Aperitifs on Christmas Eve here at Le Clos des Guyons in the Loire Valley, France.
From our guests and neighbours at Le Clos des Guyons, Le Puy Notre Dame, in the heart of the Val de Loire, we are raising our glasses to wish all our lovely clients both old and new, friends and family far away, a “Joyeux Noel” and “Very Merry Christmas”!
The 300 year old traditional Loire fireplace made from the local “tuffeau” limestone. Totally inefficient of course but what a centre-piece!
Here we are in the photograph (Sheila is missing because she is taking it) with our neighbours and current guests from Kent and New Hampshire, USA, in our Salon in front of a roaring fire at the start of our Christmas Eve Reveillon, sharing conversation and aperitifs over a Magnum of the Domaine de la Paleine’s Saumur sparkling wine. It was such a perfect Christmassy evening before the feasting of our delicious six course meal paired with other amazing Loire wines.
We sincerely hope you too enjoy a lovely Christmastime and holiday wherever you are!
There are lots of things to do over the next week, Christmas markets everywhere to enjoy with all the local artisan production of gift ideas, foods and wines and Chateaux and castles to visit ALSO last but not least our Wine Tour around the Le Puy vineyards and Wine Tasting in the village.
HAPPY HOLIDAYS AND MERRY CHRISTMAS TO YOU ALL!
Sheila and Brian
http://www.closdesguyons.com and http://www.facebook.com
I recently read a very interesting post about sweet wines from France on Jill Barth’s excellent blog. So I thought I’d do something on the superb but little known wine fom the Saumur vineyard – le Coteaux de Saumur. The reason that this superb wine is so little known is that it is incredibly rare with an appellation of only 12 hectares, (less than 30 acres). The total yield is around 40000 litres but, in reality, it never reaches this quantity and in many years none is made at all and in others just one or two winemakers may decide to do it. This is why I always refer to it as a “mythical” wine when we are tasting it on wine tours.
The cépage is 100% Chenin and the vines have to grown on “islands” within the greater Saumur appellation where the chalky limestone comes to the surface. It is no coincidence that most of the production is centred around Champigny and Le Puy Notre Dame both “lieu-dit”, (named places – sort of Grand Crus) of Saumur.
I would describe the wine as aristocratic, with the limestone giving it an elegance which is sometimes missing in the more alcoholic stickies of the Coteaux du Layon. In the glass you will find a rich golden colour, fine fruit with hints of waxy honey and a cornucopia of exotic fruit flavours particularly lychées. The one I know best and a serial award winner is from just round the corner here in Le Puy Notre Dame from the renowned Domaine de la Paleine. The 2006 developed a distinct nose of mandarins whilst the 2010 had it from the start. There is always a vibrant acidity which balances the luscious sweetness. Made by a selective “tri” with anything between three and five passes through the vineyard it is then normally put in oak barrels for at least a year. The intense sweetness and acidy mean that the wine is almost eternal, (I have actually drunk a wine from 1856 which was still perfect although of course the actual appellation name didn’t exist at that time, it wasn’t granted until 1966).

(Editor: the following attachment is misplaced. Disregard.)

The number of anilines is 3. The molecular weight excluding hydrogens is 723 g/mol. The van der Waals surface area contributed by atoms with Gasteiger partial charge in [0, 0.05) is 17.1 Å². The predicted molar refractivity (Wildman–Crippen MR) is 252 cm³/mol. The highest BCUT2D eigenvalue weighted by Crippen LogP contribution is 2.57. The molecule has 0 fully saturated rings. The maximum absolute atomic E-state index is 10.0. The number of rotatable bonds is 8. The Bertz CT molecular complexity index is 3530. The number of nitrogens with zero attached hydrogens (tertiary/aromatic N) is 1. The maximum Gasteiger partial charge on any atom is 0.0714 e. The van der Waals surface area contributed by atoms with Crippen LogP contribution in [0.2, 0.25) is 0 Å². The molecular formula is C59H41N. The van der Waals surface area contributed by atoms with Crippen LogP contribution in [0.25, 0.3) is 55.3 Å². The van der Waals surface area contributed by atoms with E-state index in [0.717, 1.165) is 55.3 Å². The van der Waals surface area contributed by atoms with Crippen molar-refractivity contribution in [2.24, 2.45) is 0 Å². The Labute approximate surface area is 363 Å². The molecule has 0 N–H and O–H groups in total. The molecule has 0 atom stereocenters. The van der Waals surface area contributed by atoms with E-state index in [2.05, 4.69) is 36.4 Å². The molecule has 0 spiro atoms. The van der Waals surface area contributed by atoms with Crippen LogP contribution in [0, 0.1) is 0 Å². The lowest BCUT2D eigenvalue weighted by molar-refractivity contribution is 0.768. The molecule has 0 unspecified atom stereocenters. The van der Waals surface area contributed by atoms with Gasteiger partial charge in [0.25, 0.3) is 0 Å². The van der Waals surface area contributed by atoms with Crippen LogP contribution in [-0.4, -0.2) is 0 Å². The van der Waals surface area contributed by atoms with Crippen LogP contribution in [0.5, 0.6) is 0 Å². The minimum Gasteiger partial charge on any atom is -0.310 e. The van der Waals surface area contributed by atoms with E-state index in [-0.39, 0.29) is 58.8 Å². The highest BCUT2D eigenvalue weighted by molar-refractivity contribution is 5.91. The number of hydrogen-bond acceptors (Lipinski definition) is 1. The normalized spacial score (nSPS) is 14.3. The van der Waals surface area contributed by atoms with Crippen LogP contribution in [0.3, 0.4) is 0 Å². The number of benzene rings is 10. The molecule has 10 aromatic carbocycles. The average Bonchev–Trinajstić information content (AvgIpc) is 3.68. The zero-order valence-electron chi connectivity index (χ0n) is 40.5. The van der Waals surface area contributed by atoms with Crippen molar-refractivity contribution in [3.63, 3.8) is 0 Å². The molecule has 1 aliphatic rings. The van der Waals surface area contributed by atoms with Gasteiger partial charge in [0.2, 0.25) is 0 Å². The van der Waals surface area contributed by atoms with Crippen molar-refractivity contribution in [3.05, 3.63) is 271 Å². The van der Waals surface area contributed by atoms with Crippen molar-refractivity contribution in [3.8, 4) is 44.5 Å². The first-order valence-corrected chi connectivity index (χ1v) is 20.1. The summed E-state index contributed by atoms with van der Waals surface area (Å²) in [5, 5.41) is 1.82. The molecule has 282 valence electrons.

Here in the Loire, it has several uses; as an aperitif, as the classic accompaniment to foie-gras and, my particular favourite, alongside the soft, salty French blue cheeses like Roquefort and St. Agur etc, a taste made in heaven. Of course it is also used as a dessert wine but perhaps not as often as you would think.
Price wise it is very competitive when compared to a similar quality Sauternes primarily because our region still makes wine to drink and, as yet, wine isn’t really bought for the prestige of its label although I have detected a slow but pronounced upward movement as the quality of the wine attracts more and more aficionados. A half bottle would cost around €17 whilst a comparable Sauternes would cost immensely more.
So, if you can find a bottle grab it with both hands. If you can’t you’ll just have to visit the Royal Valley of France, le Val de Loire
Le Puy Notre Dame, France.
Millions of euros worth of Classic Cars forgotten in an old barn!!